NEC Computers reviews operations in EMEA

NEC Computers could be the first casualty of the slowdown in PC sales and ferocious competition in the market after admitting that it is reviewing operations in EMEA which may lead to a withdrawal from the region. The Japanese firm has been a bit part PC player in the EMEA market in recent years an

NEC Computers could be the first casualty of the slowdown in PC sales and ferocious competition in the market after admitting that it is reviewing operations in EMEA which may lead to a withdrawal from the region.

The Japanese firm has been a bit part PC player in the EMEA market in recent years and sold around 500,000 units across the territory during 2008, achieving a 0.48% market share according to IDC.

An NEC spokesman confirmed the company is in discussions with union representatives at its French subsidiary with a view to halting PC production and rationalising the plant, which employs 510 staff.

The firm expects a $3.2bn net loss and has been speeding restructuring plans which include exiting weaker businesses and cutting 20,000 jobs worldwide.

Sales to the public sector in France account for 70% of total sales in EMEA said Eszter Morvay, research manager at IDC, who added: "When a vendor is so reliant on one country it is very difficult to compete against the major brands".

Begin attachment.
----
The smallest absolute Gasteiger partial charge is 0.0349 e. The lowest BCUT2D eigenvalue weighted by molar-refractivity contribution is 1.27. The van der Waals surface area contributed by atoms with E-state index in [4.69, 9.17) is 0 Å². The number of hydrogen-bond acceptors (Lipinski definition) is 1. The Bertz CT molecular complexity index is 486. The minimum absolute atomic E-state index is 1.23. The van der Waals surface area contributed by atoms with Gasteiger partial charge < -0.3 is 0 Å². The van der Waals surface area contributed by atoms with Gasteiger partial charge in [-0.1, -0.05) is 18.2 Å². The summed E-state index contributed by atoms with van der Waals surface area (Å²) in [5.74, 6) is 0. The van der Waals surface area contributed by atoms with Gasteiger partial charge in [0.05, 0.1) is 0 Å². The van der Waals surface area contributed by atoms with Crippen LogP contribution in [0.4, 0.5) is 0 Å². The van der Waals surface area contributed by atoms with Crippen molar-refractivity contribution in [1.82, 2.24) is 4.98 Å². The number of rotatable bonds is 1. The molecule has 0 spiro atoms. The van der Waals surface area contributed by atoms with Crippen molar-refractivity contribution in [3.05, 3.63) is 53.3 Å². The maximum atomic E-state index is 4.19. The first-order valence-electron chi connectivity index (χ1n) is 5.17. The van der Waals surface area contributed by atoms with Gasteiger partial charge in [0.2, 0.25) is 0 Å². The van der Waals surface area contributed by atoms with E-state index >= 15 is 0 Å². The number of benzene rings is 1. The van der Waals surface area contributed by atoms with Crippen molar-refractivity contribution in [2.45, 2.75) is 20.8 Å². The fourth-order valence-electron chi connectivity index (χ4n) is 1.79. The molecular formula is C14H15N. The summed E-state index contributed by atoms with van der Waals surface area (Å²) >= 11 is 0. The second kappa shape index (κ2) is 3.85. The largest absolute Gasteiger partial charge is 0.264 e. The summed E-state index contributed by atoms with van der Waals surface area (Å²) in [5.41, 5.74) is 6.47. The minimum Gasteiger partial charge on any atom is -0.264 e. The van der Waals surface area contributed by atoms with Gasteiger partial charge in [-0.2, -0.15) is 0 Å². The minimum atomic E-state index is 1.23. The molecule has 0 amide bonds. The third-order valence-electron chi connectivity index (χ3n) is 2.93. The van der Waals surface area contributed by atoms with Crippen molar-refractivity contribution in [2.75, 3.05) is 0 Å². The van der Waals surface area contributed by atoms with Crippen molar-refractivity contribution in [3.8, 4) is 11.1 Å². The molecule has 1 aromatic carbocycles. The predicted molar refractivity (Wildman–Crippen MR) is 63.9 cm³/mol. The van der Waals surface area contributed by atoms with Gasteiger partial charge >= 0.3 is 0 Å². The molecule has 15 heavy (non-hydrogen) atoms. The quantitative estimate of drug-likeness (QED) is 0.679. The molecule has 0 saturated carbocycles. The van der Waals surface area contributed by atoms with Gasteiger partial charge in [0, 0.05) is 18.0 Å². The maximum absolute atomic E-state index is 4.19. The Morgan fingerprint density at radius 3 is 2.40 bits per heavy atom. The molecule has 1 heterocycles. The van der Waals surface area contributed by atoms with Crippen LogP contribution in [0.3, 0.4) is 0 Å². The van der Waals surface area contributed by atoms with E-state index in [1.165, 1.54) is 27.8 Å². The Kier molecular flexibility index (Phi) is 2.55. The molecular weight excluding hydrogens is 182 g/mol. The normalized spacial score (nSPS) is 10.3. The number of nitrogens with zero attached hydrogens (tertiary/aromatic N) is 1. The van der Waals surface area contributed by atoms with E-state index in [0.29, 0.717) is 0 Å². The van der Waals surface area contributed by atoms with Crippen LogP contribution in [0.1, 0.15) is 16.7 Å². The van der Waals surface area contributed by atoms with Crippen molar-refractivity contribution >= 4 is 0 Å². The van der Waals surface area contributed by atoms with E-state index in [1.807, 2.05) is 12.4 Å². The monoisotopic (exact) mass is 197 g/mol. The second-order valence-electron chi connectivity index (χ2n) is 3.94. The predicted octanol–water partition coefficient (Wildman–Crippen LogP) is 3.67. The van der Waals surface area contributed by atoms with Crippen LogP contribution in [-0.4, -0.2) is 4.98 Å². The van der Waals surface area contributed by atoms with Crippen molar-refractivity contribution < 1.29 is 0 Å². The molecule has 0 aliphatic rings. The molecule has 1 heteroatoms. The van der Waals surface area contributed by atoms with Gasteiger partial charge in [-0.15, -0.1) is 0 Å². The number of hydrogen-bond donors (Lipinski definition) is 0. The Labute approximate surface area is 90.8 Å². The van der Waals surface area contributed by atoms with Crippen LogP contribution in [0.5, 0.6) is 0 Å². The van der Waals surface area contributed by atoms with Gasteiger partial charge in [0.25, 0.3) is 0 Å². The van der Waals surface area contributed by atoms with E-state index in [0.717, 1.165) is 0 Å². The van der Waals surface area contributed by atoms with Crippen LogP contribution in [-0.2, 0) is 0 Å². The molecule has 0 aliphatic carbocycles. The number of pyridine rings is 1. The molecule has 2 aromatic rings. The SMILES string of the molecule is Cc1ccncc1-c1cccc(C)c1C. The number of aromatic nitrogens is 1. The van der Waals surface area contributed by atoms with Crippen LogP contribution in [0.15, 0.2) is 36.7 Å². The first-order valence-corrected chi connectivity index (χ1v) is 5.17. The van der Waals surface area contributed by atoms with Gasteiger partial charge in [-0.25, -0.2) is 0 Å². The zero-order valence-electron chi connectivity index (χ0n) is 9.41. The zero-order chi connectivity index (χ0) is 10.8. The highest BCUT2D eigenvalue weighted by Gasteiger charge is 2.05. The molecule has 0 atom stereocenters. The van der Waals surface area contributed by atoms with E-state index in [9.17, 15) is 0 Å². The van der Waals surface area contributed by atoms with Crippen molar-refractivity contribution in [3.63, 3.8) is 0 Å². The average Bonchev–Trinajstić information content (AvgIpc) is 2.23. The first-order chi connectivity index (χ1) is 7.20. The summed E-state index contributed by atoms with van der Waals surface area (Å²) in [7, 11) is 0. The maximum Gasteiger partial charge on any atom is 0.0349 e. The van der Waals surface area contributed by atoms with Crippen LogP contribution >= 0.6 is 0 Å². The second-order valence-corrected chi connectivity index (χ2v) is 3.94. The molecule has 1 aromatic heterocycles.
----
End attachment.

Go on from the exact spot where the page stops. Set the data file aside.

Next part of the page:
Both HP and Dell have been competing aggressively in the corporate markets and Acer has risen to greatness in the SME and consumer arenas. In the past NEC has expressed a reluctance to fight it out on price with rivals.

Coupled with the slowdown in the industry - felt acutely in the mature PC market - NEC has also failed to move with the times as the market shifted aggressively to notebooks. Around 90% of its shipments last year were desktops. 

"NEC has not followed the market shift in the last two years," said Morvay, who pointed out NEC's best years in recent times were 2005 when it shipped 2.8 million PCs and accounted for 4% of EMEA sales.  

At the time, NEC owned Packard Bell, which was sold in late 2006 to Lap Shun Hoi, the founder of eMachines.

Last year, NEC moved to a 100% indirect model in now what appaears to a final throw of the dice, and had planned to recruit a broadline distributor to drum up interest in the brand among resellers.

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